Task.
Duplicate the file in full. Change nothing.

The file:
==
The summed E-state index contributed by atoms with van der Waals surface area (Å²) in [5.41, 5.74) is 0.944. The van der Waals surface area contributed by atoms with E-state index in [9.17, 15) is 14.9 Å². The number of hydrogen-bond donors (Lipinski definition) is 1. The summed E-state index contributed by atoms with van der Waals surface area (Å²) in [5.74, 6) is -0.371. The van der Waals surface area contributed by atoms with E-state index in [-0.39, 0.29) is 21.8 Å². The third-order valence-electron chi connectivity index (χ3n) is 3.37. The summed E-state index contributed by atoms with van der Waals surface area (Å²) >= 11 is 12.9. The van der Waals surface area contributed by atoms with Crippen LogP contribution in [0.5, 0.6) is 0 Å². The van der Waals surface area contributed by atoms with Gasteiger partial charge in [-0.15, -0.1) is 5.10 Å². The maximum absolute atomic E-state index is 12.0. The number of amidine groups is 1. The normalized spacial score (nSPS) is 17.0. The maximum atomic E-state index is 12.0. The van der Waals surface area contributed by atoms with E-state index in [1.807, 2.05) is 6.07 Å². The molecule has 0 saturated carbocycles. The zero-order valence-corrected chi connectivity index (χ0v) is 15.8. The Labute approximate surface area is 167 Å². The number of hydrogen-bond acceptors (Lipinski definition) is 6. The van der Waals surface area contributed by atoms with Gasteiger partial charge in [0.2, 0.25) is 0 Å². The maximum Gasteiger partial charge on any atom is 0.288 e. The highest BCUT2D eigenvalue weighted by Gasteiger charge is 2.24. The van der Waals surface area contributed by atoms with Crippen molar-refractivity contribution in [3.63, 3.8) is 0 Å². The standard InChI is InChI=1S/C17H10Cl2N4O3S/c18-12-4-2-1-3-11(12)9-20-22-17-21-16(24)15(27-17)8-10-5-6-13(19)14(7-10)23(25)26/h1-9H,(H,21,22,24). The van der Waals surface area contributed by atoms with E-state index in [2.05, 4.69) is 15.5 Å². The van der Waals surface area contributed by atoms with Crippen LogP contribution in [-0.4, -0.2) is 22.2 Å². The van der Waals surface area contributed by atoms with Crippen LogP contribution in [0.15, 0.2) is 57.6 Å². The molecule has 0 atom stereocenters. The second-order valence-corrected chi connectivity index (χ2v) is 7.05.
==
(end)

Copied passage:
The summed E-state index contributed by atoms with van der Waals surface area (Å²) in [5.41, 5.74) is 0.944. The van der Waals surface area contributed by atoms with E-state index in [9.17, 15) is 14.9 Å². The number of hydrogen-bond donors (Lipinski definition) is 1. The summed E-state index contributed by atoms with van der Waals surface area (Å²) in [5.74, 6) is -0.371. The van der Waals surface area contributed by atoms with E-state index in [-0.39, 0.29) is 21.8 Å². The third-order valence-electron chi connectivity index (χ3n) is 3.37. The summed E-state index contributed by atoms with van der Waals surface area (Å²) >= 11 is 12.9. The van der Waals surface area contributed by atoms with Crippen LogP contribution in [0.5, 0.6) is 0 Å². The van der Waals surface area contributed by atoms with Gasteiger partial charge in [-0.15, -0.1) is 5.10 Å². The maximum absolute atomic E-state index is 12.0. The number of amidine groups is 1. The normalized spacial score (nSPS) is 17.0. The maximum atomic E-state index is 12.0. The van der Waals surface area contributed by atoms with E-state index in [1.807, 2.05) is 6.07 Å². The molecule has 0 saturated carbocycles. The zero-order valence-corrected chi connectivity index (χ0v) is 15.8. The Labute approximate surface area is 167 Å². The number of hydrogen-bond acceptors (Lipinski definition) is 6. The van der Waals surface area contributed by atoms with Gasteiger partial charge in [0.2, 0.25) is 0 Å². The maximum Gasteiger partial charge on any atom is 0.288 e. The highest BCUT2D eigenvalue weighted by Gasteiger charge is 2.24. The van der Waals surface area contributed by atoms with Crippen molar-refractivity contribution in [3.63, 3.8) is 0 Å². The standard InChI is InChI=1S/C17H10Cl2N4O3S/c18-12-4-2-1-3-11(12)9-20-22-17-21-16(24)15(27-17)8-10-5-6-13(19)14(7-10)23(25)26/h1-9H,(H,21,22,24). The van der Waals surface area contributed by atoms with E-state index in [2.05, 4.69) is 15.5 Å². The van der Waals surface area contributed by atoms with Crippen LogP contribution in [-0.4, -0.2) is 22.2 Å². The van der Waals surface area contributed by atoms with Crippen LogP contribution in [0.15, 0.2) is 57.6 Å². The molecule has 0 atom stereocenters. The second-order valence-corrected chi connectivity index (χ2v) is 7.05.